If you want to top up your company pension, you might consider a personal pension.
A personal pension is a type of defined-contribution pension, where you choose how much you pay into it. As with any other pension, it enables you to build up a pot of money that you can use to give you an income in retirement.
You, or your financial adviser, choose which pension provider you would like to administer your pension and where you want your contributions to be invested, from a range of funds offered by the provider. This should cover the full range of investment assets - shares, government bonds, corporate bonds, cash and commercial property. The aim is to grow the fund over the years before you retire.
You get back the tax you pay on contributions you make into your pension plan, subject to the Annual and Lifetime Allowances. Your pension provider will claim tax relief at the basic rate and add it to your pension pot. For instance, if you put in £32,000, the pension provider will claim £8,000 from the government, and that will make your contribution £40,000. If you’re a higher or additional rate taxpayer, you’ll need to claim an additional rebate through your tax return – in this example, another £8,000 or £10,000.
If you are an experienced investor with the time to dedicate to managing your own investments you can do this with a Self Invested Personal Pension (SIPP).
You need to bear in mind that the tax rules governing pensions and the favourable tax treatment they offer might change in future. The value to you of this favourable treatment will depend on your individual circumstances.
Key benefits and drawbacks
- The relatively wide choice of investment funds – compared to stakeholder pensions, and most workplace pension schemes, you’ll find a wider range of funds to choose from. Some may offer opportunities for better performance and the potential for a larger pension fund when you retire, though you need to be aware that this will come with a higher risk of loss.
- Greater flexibility - You decide how much and how often you want to contribute. Investments can be lump sums or regular payments, and you can vary your contributions. You can have a personal pension in addition to other pension schemes, including company pensions and SIPPs. But you can’t start taking benefits from your pension until you are aged 55 and this is rising to 57 from 2028.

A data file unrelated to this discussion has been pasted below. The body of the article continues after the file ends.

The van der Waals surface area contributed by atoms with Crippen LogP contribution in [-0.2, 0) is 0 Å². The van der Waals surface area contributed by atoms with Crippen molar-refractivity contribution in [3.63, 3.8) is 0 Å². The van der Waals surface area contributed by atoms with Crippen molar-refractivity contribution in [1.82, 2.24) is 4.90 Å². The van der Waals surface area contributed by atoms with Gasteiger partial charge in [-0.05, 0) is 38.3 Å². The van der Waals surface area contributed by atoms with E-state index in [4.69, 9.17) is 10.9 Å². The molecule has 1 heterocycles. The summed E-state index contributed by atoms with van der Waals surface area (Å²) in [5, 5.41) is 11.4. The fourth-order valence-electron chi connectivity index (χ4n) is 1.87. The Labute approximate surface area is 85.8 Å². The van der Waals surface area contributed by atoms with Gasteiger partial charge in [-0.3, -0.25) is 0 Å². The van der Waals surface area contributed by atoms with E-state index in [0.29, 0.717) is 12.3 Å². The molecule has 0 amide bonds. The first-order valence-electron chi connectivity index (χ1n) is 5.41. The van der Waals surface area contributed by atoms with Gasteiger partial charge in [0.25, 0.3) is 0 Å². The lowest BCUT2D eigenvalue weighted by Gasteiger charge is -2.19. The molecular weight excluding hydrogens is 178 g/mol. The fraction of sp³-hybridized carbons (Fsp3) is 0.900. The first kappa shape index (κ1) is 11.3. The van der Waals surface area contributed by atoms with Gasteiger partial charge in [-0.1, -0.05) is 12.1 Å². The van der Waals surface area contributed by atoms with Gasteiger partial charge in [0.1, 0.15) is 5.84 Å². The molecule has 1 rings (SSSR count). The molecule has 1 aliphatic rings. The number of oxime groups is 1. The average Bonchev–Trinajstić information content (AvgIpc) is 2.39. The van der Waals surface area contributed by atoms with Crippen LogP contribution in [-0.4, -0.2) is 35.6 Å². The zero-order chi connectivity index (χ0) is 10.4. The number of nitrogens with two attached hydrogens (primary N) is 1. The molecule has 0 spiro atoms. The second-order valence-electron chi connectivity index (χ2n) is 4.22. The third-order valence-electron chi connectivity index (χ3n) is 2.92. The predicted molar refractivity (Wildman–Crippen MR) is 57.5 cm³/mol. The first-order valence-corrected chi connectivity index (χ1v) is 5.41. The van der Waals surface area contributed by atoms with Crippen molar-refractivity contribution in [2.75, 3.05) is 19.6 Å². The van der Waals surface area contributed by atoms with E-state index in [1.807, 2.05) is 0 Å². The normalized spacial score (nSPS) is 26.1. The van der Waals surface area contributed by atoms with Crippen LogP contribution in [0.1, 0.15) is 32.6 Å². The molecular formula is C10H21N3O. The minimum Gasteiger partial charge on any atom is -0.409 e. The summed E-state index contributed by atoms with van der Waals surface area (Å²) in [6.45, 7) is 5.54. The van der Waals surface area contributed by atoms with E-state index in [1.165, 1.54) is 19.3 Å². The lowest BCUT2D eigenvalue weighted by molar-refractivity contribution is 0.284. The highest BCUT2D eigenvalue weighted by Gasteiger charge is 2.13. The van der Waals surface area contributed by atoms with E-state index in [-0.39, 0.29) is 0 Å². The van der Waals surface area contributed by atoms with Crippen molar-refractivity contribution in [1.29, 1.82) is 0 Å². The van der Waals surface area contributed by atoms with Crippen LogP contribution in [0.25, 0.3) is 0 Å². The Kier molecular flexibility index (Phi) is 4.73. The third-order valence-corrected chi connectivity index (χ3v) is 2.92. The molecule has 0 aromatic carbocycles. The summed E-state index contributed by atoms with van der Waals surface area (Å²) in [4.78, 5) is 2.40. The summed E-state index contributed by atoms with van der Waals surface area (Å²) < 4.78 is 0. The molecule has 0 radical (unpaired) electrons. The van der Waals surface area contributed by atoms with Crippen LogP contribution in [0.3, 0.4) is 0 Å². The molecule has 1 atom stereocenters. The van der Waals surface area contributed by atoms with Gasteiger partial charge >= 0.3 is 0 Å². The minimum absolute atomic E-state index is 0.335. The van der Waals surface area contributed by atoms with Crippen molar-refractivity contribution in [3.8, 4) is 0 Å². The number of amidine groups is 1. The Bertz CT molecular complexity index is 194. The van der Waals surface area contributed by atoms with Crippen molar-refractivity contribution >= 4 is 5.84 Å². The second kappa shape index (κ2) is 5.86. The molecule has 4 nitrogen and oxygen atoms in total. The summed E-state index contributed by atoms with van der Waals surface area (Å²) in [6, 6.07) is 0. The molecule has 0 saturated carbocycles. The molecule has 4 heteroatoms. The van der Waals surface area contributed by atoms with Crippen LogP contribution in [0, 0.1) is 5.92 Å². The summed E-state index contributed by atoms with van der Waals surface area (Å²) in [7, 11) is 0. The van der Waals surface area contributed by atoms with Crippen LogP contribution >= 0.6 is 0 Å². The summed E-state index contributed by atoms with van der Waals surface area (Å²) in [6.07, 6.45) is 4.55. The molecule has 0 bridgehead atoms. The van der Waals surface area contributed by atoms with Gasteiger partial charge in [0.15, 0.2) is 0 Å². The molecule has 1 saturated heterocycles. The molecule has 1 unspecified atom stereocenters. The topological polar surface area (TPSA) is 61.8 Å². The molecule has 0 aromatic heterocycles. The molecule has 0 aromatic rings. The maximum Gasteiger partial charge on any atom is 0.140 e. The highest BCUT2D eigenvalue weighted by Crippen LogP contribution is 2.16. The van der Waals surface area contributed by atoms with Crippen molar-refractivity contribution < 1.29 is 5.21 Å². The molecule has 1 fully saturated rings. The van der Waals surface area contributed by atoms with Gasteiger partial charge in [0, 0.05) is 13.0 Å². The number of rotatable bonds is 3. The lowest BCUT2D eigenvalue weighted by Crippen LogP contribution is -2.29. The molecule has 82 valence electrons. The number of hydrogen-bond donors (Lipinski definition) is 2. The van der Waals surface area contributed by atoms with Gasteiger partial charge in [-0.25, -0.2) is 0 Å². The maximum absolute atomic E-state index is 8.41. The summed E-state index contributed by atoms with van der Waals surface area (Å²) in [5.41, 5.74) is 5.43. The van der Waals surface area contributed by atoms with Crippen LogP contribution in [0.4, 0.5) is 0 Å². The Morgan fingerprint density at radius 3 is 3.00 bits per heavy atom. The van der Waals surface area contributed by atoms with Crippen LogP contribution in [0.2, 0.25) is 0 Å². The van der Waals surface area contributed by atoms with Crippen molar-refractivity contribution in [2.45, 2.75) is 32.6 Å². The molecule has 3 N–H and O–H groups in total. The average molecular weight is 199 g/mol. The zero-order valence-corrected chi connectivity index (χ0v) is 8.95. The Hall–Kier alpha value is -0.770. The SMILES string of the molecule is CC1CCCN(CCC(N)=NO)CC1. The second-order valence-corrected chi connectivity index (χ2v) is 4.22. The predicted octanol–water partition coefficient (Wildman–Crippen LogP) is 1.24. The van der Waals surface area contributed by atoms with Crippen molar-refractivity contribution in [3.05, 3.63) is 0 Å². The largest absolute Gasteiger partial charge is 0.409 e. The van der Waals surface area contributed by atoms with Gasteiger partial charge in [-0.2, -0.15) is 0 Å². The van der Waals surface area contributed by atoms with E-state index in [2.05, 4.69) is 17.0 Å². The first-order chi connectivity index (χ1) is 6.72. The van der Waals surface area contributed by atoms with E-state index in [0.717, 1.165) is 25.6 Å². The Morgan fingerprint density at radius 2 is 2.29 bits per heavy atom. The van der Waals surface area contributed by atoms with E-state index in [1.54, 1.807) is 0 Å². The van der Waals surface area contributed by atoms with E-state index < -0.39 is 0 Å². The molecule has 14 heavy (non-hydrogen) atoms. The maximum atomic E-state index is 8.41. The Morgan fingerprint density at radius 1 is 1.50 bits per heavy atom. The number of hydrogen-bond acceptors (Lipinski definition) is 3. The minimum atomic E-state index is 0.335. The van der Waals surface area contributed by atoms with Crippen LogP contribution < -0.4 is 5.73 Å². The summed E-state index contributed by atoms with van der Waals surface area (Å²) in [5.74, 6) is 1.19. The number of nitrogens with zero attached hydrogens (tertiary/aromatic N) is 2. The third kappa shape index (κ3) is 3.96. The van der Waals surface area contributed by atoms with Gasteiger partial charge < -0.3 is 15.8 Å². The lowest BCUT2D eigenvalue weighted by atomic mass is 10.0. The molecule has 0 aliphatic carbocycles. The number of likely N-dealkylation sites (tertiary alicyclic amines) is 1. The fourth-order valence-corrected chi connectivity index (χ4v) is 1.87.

- Ease of portability - your personal pension is not necessarily linked to your employer. It’s stand-alone. You might open a personal pension to supplement savings into a company scheme or take advantage of a broader range of investment opportunities. If you want to consolidate your personal pension with any other pensions you hold, you can do this, too – either within your personal pension scheme or the other pension scheme. Before transferring or consolidating pensions, remember to check you will not lose any benefits by doing so.
Is a personal pension right for me?
Because the choice of investment funds is wider for personal pensions than for stakeholder pensions, you might pay higher charges. SIPPs offer the widest choice of investments but are generally only suitable for more experienced investors who have the time to manage their own investments.
A personal pension may suit if you:
We don’t advise you on the suitability of pension types for you. If you are in any doubt, you should seek independent advice.
How much will I get when I retire?
If you do opt for a personal pension, the value of your pension pot at retirement depends on:
- the amount of money you pay into it
- how well your chosen investment funds perform over time – remember that the value of the investments held in a pension can fall just like any other investment
- the level of price inflation experienced over the time
- the charges you’ll pay
- the size of any lump sum you choose to take or draw down at retirement.
- Please be aware that tax rules can change and the value of tax relief will depend on your individual circumstances.
- SIPPs are not for everyone. You need to have the necessary skills to invest your own pension fund as the value of investments can fluctuate and you could get back less than you invested.
- All the investments that you might hold in a personal pension can fall in value. There is always a risk that your fund may end up less in value than you put in.